The Temptations - The Temptations were able to adapt and innovate through the 60s.
The Velvet Underground - Defiantly wrote about sex, drugs, and violence before anyone.
Muddy Waters - Electrified blues, made it relevant to a generation, brought it to Chicago.
Kanye West - The first significant rapper of the post-NWA (post-gangsta) period.
Hank Williams - Williams wrote original tunes, whose style was quickly copied.
Howlin Wolf - Influential blues singer of his time, and composer of many a standard.
Stevie Wonder - Talented multi-instrumentalist and songwriter who defined a decade.

Thursday, December 29, 2016

2016 in Books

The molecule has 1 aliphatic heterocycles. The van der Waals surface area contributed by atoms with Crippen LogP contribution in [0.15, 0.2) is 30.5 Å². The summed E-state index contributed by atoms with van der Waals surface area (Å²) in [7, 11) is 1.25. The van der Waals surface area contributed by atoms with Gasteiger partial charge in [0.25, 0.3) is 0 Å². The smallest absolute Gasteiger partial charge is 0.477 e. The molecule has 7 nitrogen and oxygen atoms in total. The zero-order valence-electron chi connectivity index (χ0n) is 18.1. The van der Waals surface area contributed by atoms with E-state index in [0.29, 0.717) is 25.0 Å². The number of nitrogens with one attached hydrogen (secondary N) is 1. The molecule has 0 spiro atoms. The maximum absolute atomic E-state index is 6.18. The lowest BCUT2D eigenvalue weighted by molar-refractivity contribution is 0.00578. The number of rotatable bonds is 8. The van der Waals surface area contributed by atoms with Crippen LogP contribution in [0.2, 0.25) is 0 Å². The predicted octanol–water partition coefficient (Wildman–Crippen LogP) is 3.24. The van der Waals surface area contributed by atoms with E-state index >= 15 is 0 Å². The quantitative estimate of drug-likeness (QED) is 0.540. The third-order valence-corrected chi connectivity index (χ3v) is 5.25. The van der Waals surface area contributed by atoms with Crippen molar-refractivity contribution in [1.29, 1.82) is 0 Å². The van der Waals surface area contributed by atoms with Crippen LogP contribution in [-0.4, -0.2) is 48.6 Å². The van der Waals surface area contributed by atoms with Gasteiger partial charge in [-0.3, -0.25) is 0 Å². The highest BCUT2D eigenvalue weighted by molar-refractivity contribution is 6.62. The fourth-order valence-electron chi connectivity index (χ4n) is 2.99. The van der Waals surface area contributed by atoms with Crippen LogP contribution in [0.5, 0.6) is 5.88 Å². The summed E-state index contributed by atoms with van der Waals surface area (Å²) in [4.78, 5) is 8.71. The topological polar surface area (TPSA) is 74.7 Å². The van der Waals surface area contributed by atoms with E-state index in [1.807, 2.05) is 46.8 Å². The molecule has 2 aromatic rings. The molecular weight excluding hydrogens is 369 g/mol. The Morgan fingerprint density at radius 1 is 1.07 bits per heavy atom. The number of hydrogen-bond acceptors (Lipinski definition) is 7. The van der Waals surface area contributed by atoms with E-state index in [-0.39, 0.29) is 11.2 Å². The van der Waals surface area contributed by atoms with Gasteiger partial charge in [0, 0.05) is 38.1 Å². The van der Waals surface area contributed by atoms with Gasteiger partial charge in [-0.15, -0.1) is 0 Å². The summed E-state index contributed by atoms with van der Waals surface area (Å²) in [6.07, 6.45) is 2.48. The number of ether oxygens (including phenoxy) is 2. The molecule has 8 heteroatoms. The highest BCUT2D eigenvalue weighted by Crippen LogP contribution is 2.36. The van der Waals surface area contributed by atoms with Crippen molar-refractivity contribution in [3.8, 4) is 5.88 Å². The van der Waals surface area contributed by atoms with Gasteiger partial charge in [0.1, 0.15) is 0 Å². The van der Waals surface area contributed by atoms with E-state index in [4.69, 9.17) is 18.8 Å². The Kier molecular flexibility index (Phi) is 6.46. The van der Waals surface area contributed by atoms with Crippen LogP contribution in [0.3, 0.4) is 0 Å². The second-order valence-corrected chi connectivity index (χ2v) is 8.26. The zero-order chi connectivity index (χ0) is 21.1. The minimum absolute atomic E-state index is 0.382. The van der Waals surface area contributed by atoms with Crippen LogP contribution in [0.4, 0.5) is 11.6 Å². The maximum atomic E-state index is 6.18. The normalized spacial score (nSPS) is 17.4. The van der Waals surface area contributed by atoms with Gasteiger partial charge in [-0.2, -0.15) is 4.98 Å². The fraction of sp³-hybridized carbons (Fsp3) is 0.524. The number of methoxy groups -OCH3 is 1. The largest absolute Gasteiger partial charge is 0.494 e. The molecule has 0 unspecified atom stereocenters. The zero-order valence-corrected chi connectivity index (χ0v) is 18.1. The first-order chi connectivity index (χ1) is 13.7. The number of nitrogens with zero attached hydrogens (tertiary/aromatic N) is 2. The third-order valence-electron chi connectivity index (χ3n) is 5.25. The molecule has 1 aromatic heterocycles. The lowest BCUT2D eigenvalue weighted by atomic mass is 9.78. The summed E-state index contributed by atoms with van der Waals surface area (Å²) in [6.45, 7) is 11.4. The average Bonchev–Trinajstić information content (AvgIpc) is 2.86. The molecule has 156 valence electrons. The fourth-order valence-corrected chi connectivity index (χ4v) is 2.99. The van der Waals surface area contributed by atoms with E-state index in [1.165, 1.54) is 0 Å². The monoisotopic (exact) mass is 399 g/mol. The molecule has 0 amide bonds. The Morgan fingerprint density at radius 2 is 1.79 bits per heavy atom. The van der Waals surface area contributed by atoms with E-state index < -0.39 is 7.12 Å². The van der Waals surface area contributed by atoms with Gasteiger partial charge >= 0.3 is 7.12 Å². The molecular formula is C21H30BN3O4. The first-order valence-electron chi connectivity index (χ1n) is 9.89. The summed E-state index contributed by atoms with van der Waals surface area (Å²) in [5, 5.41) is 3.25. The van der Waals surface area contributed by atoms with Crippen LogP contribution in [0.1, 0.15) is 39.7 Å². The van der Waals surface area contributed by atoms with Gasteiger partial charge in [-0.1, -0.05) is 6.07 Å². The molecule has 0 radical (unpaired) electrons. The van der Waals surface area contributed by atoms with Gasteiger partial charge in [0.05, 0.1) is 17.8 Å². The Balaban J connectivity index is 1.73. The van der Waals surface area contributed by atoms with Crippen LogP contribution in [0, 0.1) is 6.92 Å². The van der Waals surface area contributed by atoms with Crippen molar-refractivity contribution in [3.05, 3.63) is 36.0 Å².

As has become an annual tradition, here is a look back at the books I read, 2016. Best of at the bottom.


Treatise on Thermodynamics by Max Planck

The first third is eminently readable for a layperson – a trait so often lacking in scientific works. Unfortunately the next two hundred pages are nigh incomprehensible even when attempting to decipher the equations. That said, I’m glad it clarified the first two laws for me.

Collected Essays of Rudolf Eucken

Eucken is an apologist, and slathers on the unquestioned assumptions in a way I personally think is unbefitting for a philosopher. A couple of choice sections, though.

Towards a New Architecture by Le Corbusier

The ideas in this odd manifesto are interesting, but for someone who speaks of utility so highly it seems almost hypocritical that his writing style should take such great effort to engage with. The introduction refers to the style as ‘staccato’ and I can think of no better word – you have to fight with each sentence and paragraph’s upsetting abruptness.